Why can’t they enjoy the same protection of free speech guaranteed to all citizens in the  first amendment, and still  be recognized in other  ways as an entity providing special benefits to society? What does one thing necessarily have to do with another?

  • Because it is illegal
  • Because it is unnecessary (my previous post) - Churches are only prohibited from endorsing candidates … not against speaking to issues. And if a Pastor wants to endorse a candidate there are far easier ways to do that.
  • Because it is against the charter of the church to preach the Word, and exalt the Lord
Jim's picture

This is in the category of “how to do it right” (ie. stand for an issue)

Chip Van Emmerik's picture

Jim wrote:

Response to Chip Van Emmerik who said

Why can't they enjoy the same protection of free speech guaranteed to all citizens in the  first amendment, and still  be recognized in other  ways as an entity providing special benefits to society? What does one thing necessarily have to do with another?

  • Because it is illegal
  • Because it is unnecessary (my previous post) - Churches are only prohibited from endorsing candidates ... not against speaking to issues. And if a Pastor wants to endorse a candidate there are far easier ways to do that.
  • Because it is against the charter of the church to preach the Word, and exalt the Lord

1. Which is the point of the discussion, that the law itself is unconstitutional.

2. See 3

3. I agree the  church should not be a political machine. However, issues are frequently tied to candidates. It is within the purview of the church to preach about issues, even when they are tied momentarily to personalities. This presidential election is a perfect example. The sanctity of life is clearly defied by one candidate. Another only partially fulfills the biblical mandate. Identifying these positions where they agree and disagree with scripture is certainly part of the church's charter, and these issue cannot be divorced from the men representing them any more than when we sound warning about false teachers. We identify their doctrinal error and warn the church about these wolves by name.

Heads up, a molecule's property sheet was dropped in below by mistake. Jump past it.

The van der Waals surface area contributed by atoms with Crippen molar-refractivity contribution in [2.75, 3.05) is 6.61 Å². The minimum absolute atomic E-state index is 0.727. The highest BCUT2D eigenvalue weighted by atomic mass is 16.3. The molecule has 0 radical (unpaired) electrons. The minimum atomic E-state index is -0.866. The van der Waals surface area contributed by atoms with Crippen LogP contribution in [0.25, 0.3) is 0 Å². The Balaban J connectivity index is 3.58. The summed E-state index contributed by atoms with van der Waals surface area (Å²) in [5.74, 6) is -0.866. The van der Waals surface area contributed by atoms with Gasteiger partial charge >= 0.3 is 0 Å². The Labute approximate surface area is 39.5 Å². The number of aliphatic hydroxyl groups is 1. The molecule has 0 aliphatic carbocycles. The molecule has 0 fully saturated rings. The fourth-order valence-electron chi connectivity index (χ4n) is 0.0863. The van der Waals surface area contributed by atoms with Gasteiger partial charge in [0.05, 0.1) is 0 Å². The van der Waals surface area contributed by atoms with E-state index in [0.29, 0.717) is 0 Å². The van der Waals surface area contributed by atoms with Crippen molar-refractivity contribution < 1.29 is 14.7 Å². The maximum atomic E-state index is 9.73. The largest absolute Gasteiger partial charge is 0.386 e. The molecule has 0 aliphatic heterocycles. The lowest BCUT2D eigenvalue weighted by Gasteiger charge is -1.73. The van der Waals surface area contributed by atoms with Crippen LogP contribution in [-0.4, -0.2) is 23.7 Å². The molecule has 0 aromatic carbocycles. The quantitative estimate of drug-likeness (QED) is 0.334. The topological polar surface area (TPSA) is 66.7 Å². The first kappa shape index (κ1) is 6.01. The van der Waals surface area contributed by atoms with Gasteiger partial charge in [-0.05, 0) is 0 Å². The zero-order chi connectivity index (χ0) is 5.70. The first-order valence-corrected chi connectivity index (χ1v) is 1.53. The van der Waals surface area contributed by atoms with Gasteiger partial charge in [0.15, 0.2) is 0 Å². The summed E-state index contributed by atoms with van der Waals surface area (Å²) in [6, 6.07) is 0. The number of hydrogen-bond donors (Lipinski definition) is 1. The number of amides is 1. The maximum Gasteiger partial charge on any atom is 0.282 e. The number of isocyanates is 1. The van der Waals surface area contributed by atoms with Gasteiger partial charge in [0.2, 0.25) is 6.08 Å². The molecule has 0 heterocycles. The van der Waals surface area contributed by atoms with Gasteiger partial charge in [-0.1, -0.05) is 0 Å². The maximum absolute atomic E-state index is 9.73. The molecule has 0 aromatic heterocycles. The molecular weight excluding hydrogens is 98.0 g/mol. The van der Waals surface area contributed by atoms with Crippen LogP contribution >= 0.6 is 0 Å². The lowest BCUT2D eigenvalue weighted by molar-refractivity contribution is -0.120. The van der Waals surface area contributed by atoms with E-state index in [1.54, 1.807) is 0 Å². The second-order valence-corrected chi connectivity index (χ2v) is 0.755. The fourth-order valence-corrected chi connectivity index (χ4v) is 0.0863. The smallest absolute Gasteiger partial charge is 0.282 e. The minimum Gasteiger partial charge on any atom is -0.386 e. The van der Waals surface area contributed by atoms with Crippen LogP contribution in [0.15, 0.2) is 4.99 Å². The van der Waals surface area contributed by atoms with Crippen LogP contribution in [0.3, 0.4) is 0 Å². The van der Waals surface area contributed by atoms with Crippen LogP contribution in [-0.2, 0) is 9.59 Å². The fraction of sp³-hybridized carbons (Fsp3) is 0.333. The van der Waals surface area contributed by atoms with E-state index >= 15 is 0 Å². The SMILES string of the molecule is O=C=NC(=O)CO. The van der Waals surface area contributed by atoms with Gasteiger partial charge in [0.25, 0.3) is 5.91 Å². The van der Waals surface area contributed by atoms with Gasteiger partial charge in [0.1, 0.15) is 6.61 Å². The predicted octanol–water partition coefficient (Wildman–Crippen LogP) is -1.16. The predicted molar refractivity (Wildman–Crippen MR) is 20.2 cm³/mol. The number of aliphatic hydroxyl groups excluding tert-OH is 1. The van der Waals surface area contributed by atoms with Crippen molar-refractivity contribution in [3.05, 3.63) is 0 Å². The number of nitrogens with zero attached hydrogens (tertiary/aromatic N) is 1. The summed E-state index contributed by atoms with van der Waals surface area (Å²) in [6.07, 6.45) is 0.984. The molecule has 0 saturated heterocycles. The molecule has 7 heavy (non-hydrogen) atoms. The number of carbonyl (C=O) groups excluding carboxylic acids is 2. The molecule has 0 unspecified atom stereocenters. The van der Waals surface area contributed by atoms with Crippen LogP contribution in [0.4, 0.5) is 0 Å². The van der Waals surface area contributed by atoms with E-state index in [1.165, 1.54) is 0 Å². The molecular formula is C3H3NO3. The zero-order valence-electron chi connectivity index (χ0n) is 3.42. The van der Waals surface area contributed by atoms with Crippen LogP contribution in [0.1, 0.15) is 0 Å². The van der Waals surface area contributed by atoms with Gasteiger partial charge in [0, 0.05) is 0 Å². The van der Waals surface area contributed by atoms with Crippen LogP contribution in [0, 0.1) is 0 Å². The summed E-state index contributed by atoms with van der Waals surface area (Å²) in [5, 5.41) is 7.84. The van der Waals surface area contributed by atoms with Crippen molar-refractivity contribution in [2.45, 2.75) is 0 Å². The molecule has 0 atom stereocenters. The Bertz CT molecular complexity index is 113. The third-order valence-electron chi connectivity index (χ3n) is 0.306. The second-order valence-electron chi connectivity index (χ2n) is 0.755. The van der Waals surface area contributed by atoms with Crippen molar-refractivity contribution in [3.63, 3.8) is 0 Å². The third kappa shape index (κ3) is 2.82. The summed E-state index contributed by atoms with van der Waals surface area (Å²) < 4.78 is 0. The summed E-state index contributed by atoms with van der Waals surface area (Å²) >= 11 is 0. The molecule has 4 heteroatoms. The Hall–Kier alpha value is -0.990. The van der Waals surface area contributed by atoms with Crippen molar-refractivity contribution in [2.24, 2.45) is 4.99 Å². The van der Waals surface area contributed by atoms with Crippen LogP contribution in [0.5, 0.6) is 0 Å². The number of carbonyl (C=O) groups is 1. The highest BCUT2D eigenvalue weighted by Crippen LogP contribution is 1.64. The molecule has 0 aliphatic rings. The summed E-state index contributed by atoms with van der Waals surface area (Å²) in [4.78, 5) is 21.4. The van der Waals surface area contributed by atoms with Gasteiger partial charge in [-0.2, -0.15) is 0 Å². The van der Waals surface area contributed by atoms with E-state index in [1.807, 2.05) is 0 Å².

Why is it that my voice always seems to be loudest when I am saying the dumbest things?

Aaron Blumer's picture

EditorAdmin

It's a fair question. I think Jim's point is that it's just a bit idealistic. But there is also the matter of rightly understanding the Constitution.

The first amendment doesn't guarantee unconditional freedom of speech. It's always been understood that there are limits on that. The rationale for hitching a limit to tax exemption is that once the gov. grants special liberty to an organization relative to everyone else, it's a very small step away from government subsidizing that organization--relative to everyone else. And government doesn't have the liberty to use its funds and other resources to promote candidates.

So there is some good reasoning behind the limit.

The other factor is just public opinion. We don't have a majority-Christian (at least not majority traditional Christian) population anymore and it's a bit dreamy to think they'll be willing to grant churches a pile of exemptions and also give them completely unfettered political influence as well.

Of the two, I'd gladly trade unfettered political inf. for the exemptions... especially since the degree of specificity involved in backing specific candidates is not central (or really even peripheral) to the church's mission in the world. If you teach that abortion is wrong, that responsibility-weakening labor policy is wrong, that confiscatory taxation is wrong, etc., it's usually pretty obvious what direction that points for voting.